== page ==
A number of years ago, when I was in marketing for the commercial aviation business at AlliedSignal (now Honeywell), I made a lot of presentations to folks that they shouldn't bet the farm on the Airbus A380 because it made no sense. I didn't think it would ever get built. Well, very few people in the aviation business wanted to hear this. Most people in aerospace are airplane guys first, and business guys second. They wanted this plane to be built and longed to be a part of it. I left before everything was finalized, but my sense is they went off and spent tens of millions of dollars to develop products for the A380.
Well, I was right and wrong. The plane still makes little sense, but it will get built. Maybe. Someday. What I underestimated in the latter question was the willingness of European governments to push the plane against the headwind of economic reality merely as a grand salve for the European ego.
What was wrong with the plane is still wrong now. The original logic, which the company still parrots today, was that airport congestion would require larger and larger planes. If airports are at capacity, in terms of the number of planes they could handle, the planes have to get larger, right? Well, no. The problem with the larger plane is that the FAA and other air transport regulators will require the larger plane to have larger spacing with trailing planes (the larger the plane, the more they create turbulent air and very stable wingtip vortices that pose a danger to trailing planes). In fact, regulators are going to force double or triple the spacing behind the A380 that is required of the 747. How does the plane help congestion, then, if it holds twice the people but takes up three times the landing capacity? Answer: It doesn't. The same arguments can be made where gate space is at a premium - loading and servicing times for the plane can be expected to be twice as long as a regular plane, so in effect it takes up double the gate capacity.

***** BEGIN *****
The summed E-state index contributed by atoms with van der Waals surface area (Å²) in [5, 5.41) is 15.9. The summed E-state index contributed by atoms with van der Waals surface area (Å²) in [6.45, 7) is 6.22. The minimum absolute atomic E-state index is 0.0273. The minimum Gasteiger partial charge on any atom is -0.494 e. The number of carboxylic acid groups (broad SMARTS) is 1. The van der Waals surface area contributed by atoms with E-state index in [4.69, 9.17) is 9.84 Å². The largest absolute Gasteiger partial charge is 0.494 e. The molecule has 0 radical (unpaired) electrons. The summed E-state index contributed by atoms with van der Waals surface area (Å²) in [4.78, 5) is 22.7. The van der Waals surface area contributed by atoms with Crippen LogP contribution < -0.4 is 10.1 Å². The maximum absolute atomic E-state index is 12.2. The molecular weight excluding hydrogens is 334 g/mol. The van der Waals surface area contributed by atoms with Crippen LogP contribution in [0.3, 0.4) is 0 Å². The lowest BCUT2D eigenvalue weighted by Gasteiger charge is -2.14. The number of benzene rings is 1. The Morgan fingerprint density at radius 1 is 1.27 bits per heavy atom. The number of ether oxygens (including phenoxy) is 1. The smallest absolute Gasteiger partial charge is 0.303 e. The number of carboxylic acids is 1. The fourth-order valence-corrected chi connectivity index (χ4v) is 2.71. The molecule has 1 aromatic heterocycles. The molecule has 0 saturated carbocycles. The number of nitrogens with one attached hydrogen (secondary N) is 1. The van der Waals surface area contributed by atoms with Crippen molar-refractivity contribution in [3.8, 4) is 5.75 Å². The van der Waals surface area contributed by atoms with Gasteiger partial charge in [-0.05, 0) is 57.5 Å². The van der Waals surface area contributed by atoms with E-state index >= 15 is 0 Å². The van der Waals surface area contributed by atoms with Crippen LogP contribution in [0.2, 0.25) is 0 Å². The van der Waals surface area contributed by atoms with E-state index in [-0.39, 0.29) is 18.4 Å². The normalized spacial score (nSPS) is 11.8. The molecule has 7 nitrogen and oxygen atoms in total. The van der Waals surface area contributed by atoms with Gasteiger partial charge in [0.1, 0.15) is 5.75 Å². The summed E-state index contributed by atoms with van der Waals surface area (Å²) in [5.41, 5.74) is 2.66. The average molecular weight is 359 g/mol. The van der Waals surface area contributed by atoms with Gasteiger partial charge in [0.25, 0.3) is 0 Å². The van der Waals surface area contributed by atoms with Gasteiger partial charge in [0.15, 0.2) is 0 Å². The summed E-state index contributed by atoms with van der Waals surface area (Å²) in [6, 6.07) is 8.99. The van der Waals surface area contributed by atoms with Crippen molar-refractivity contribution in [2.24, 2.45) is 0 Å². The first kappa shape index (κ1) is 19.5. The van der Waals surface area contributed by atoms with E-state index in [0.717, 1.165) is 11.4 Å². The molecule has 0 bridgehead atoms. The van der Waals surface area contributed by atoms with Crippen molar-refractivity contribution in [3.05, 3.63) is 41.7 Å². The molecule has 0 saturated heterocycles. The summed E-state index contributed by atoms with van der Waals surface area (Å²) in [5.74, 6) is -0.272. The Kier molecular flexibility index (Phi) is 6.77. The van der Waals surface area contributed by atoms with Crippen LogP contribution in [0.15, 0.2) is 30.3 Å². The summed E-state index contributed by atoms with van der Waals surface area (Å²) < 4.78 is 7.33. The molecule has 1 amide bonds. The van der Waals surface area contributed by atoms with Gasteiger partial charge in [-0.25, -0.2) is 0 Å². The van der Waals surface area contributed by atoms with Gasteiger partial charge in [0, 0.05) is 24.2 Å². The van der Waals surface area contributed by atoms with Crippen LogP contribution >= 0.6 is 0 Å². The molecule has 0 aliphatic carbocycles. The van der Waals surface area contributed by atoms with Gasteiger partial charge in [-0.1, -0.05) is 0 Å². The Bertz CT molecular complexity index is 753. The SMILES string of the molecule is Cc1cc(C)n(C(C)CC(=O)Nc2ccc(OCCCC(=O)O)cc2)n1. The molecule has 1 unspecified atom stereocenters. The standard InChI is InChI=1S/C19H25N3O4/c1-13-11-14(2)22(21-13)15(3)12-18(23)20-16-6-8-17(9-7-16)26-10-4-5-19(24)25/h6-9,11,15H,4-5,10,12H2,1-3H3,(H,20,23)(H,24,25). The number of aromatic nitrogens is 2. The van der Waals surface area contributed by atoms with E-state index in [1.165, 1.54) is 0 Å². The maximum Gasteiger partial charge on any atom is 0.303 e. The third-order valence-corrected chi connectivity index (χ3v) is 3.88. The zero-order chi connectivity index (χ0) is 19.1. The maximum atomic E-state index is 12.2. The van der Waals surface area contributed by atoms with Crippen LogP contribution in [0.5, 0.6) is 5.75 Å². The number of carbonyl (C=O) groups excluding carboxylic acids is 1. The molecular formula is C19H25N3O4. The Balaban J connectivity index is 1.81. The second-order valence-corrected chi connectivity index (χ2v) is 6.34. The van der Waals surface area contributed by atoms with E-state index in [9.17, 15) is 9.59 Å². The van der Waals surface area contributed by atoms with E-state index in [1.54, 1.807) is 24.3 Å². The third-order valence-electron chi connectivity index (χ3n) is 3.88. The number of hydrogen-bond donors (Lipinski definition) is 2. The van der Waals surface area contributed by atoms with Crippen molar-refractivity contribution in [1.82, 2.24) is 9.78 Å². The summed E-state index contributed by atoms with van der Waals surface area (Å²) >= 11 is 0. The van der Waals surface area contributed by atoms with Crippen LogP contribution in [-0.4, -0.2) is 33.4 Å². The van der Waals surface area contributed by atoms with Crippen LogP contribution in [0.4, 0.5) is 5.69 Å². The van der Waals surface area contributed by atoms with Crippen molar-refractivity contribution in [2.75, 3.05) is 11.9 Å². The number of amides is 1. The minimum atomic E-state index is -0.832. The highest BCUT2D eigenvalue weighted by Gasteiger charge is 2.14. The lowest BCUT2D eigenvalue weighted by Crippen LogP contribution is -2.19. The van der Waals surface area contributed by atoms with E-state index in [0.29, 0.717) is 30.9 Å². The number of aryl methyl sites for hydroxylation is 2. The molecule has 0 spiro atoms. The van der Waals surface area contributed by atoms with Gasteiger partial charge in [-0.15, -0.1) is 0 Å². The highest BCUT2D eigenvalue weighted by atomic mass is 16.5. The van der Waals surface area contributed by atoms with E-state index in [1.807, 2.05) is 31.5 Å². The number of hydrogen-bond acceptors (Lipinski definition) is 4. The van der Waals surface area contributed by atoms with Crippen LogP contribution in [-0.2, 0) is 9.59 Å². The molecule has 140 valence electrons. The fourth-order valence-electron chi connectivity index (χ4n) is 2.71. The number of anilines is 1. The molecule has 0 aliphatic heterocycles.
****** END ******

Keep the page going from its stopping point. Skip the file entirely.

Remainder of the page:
Postscript: The alternate strategy to deal with congestion is to start to abandon the hub and spoke system and move to a point-to-point flight network using smaller planes and involving more airports. This takes connecting traffic out of overloaded hub airports. Its the way the market has been moving, with competitors like Southwest and JetBlue developing point-to-point networks. Asia may be the exception to this development, and it is no accident most A380 orders are Asian airlines.
While I am patting myself on the back, I also said that the Boeing Sonic Cruiser made no sense. The engine and body/wing technology that would make the Sonic Cruiser could either be applied to generate more speed at constant fuel consumption or to achieve current speeds at greatly reduced fuel consumption. I predicted that 10 out of 10 airlines would prefer the latter. And that is the way it played out, with Boeing dropping the Sonic Cruiser, the more monumental and sexy project, in favor of the unsexy but demanded-by-the-marketplace next generation fuel efficient mid-sized aircraft.